technology resources were even more rare. Local businesses and surrounding
industries looked to GCC to build a place for workforce development
and training services.
If You Build It, They Will Come: Funding the Project
Since the Conable Technology Building's inception, collaborative
efforts and cooperative funding have fueled its development. The
Board of Trustees accepted the revised 1996 Facilities Master
Plan to centralize services and facility development. The plan
was accepted by the State University of New York, and the SUNY Construction
Fund offered to finance half of the $11.4 million dollar project
if the Genesee County Legislature-sponsor of the college-provided
the remaining half of the funding.
To demonstrate support for the new building plan, the Genesee Community
College Foundation proposed a capital fund raising campaign for
the project. The state legislature approved the project in 1998,
and, with community support, the foundation's fund raising efforts
raised $1.65 million. After the foundation's contributions and capital
chargebacks--fees paid by counties across the state to support their
residents' use of GCC--the net cost to the college was estimated
at just $1.9 million.
Focused on community services and development, the new 43,000 square
foot structure is located on the Batavia Campus and houses multipurpose
conference rooms and state-of-the-art computer laboratories for
academic instruction, continuing education, and workforce development
training services. The new innovations the Conable Technology Building
brings to the college include:
- A workforce development laboratory
to provide computer training to employees of area businesses.
The college offers Microsoft Certified Training Programs, and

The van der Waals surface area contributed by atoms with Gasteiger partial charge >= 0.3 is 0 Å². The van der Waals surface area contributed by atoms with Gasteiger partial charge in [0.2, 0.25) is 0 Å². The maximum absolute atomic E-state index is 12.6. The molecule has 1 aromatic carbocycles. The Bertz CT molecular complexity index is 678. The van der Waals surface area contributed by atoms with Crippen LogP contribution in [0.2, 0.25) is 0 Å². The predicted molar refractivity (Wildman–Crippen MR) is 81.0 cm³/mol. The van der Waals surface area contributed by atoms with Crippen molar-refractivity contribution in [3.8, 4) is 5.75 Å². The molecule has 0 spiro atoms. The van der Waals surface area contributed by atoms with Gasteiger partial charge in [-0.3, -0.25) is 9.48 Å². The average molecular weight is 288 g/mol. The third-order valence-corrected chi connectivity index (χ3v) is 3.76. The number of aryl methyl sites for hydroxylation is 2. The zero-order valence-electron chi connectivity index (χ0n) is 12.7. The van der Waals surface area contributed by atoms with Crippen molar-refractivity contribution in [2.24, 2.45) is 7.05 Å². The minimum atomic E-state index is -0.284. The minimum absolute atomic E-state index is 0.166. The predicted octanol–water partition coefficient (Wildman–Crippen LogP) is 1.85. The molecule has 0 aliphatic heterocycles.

is a designated Microsoft Authorized Testing Center. In addition,
the college now offers courses and services as a certified Cisco
Regional Networking Academy.
- Conference rooms of varying sizes
used to train managers and employees of area businesses.
- Modern computer laboratories for
academic instruction. Modern hardware gives instructors using
the laboratories the ability to control student computer screens,
displaying examples of work in progress or other teaching materials.
- A 150-seat tiered lecture hall
with laptop computer connections and full videoconferencing capability,
enabling the college to establish audio and video links with other
locations around the world.
- A television studio and control
room used to prepare instructional videos and present live television
broadcasts. The Conable Technology Building is enabling the college
to offer a new multimedia communications program.
- A distance learning classroom
that enables the college to bring live, interactive courses to
students at multiple locations. Using hand-activated microphones
and camera controls, students at all locations can see and hear
- An open computer laboratory where
students can practice computer skills or complete assignments.
The full impact of the technology
building is difficult to measure at this early stage in its use;
however, the spirit and integration of technology, collaboration,
community development, and service outreach stand as hallmarks to
the best of what community colleges bring to the students and workforce
of our future.